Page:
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Canine influenza is a respiratory disease that can cause coughing, runny nose, watery eyes, loss of energy, and/or loss of appetite. The signs of infection are similar to those of other respiratory diseases in dogs, but the coughing caused by canine influenza can last for several weeks.

  Boy with His Dog
  Make sure your dog receives the canine influenza vaccine!

With proper care, most dogs generally recover. However, canine influenza can lead to more severe or even life-threatening infections, such as pneumonia, and has been fatal in up to 8% of cases. Because canine influenza is caused by a relatively new virus, dogs have no natural immunity to it. Also, since it is highly contagious, visiting places where dogs congregate, such as kennels, doggie daycares, dog parks, or groomers, puts dogs at higher risk for catching this new virus.

In most dogs, signs of infection are similar to "kennel cough" from other causes, and may include:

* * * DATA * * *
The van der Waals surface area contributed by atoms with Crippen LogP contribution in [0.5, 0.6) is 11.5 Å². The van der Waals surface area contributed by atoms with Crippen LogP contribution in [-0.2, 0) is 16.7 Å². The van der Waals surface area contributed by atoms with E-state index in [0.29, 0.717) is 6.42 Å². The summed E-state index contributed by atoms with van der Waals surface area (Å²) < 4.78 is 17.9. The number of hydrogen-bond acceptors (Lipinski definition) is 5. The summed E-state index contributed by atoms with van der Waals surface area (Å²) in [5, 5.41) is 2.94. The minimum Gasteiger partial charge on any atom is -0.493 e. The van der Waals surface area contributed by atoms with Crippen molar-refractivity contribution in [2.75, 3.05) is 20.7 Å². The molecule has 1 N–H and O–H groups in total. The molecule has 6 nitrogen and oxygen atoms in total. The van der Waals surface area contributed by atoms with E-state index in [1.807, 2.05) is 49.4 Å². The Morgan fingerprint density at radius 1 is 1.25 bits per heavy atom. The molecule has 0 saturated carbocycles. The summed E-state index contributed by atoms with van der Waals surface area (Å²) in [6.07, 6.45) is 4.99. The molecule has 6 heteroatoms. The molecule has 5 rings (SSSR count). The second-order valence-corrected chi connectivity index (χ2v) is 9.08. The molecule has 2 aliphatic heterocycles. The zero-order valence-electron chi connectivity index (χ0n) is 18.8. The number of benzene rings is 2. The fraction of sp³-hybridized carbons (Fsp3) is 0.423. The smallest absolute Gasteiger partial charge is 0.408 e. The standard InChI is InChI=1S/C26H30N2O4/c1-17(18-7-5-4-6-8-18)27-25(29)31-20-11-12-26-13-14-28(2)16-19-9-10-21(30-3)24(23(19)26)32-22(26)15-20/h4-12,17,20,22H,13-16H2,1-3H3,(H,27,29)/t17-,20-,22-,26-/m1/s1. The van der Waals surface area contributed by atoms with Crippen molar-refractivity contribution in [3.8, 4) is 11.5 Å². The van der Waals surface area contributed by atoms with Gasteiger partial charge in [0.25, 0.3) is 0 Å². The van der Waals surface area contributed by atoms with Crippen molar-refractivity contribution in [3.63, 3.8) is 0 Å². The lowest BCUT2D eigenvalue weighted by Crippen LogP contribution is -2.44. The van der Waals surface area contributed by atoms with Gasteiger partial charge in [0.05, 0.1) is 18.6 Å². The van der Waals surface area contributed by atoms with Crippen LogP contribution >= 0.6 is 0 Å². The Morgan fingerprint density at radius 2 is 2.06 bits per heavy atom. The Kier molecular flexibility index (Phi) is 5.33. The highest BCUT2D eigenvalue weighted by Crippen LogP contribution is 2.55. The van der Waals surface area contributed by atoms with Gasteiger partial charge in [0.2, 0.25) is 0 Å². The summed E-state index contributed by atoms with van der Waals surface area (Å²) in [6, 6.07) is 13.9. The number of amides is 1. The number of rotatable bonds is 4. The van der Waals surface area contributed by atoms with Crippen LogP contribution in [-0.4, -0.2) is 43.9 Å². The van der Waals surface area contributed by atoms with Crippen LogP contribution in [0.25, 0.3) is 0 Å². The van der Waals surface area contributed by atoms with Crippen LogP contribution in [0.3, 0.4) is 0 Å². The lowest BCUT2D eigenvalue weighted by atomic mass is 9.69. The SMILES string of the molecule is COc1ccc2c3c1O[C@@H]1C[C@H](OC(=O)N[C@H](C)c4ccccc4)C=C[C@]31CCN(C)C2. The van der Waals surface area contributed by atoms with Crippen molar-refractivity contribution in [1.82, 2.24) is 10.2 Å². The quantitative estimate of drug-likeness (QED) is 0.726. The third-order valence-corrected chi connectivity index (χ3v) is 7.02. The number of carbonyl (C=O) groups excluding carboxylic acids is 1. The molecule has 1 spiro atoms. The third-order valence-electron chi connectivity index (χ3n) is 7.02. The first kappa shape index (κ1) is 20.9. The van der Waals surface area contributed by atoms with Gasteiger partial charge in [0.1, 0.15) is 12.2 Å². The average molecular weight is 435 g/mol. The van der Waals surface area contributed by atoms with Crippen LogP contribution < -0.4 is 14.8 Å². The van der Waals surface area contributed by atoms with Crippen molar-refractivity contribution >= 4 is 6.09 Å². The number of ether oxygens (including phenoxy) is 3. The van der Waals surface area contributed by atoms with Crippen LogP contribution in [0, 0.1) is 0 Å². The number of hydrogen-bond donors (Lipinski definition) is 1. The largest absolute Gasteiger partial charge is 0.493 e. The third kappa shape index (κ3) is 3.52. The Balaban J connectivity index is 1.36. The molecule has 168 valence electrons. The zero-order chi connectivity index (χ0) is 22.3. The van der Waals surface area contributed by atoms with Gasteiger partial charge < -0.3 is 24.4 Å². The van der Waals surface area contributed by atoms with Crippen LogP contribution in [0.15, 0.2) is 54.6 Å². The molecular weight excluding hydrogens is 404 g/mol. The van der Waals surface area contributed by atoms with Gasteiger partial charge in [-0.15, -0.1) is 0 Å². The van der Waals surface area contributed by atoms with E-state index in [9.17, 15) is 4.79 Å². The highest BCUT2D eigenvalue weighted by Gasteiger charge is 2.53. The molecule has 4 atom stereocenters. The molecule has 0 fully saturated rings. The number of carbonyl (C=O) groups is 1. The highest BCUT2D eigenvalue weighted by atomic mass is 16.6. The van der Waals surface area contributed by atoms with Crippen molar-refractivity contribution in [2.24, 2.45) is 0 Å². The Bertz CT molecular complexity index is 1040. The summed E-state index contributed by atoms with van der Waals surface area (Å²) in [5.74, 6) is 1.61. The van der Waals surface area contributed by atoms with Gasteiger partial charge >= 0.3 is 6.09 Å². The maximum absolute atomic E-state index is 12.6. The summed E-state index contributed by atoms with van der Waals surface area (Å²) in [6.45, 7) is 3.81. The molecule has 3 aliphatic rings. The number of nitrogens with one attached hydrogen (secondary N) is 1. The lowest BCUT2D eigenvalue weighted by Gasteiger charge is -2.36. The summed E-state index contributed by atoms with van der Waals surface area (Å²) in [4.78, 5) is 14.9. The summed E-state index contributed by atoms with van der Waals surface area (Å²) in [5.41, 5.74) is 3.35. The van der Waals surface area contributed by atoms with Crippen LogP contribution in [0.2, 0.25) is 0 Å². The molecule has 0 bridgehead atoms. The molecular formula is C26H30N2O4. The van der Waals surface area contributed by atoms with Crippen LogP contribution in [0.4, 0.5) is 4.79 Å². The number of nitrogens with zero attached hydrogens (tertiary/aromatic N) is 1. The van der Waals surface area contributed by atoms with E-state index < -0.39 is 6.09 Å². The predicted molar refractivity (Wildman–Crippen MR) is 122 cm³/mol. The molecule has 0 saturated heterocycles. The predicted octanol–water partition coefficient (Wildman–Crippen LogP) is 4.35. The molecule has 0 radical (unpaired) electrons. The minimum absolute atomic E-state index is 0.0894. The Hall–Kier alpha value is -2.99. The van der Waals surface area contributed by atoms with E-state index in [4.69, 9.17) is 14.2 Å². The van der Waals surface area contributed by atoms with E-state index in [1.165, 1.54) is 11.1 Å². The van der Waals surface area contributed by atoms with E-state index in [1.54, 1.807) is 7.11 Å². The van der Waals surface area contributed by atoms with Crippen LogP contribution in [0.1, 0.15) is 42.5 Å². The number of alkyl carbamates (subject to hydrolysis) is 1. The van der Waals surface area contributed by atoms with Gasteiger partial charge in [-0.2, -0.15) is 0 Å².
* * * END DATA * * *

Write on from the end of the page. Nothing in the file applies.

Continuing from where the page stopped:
• Mild low-grade fever
  • Soft, moist (productive) or dry cough lasting 10-30 days
  • Unresponsive to antibiotics or antitussives
  • +/- thick, purulent/mildly bloody nasal discharge

Making things more difficult is the fact that dogs can spread the virus before the coughing and other signs of sickness appear. Therefore, the best way to protect your dog from canine influenza is through vaccination. Like the human flu vaccine, the canine influenza vaccine doesn't completely prevent infection, but it can dramatically reduce the severity of the disease. The vaccine also significantly reduces the amount of virus that dogs shed, minimizing spread to other dogs — so it's the ideal way to protect our local canine community as well.

We recommend vaccinating dogs against canine influenza. To give your dog the most complete protection, the initial vaccination requires two doses of vaccine given 2-4 weeks apart, followed by a single booster dose given annually.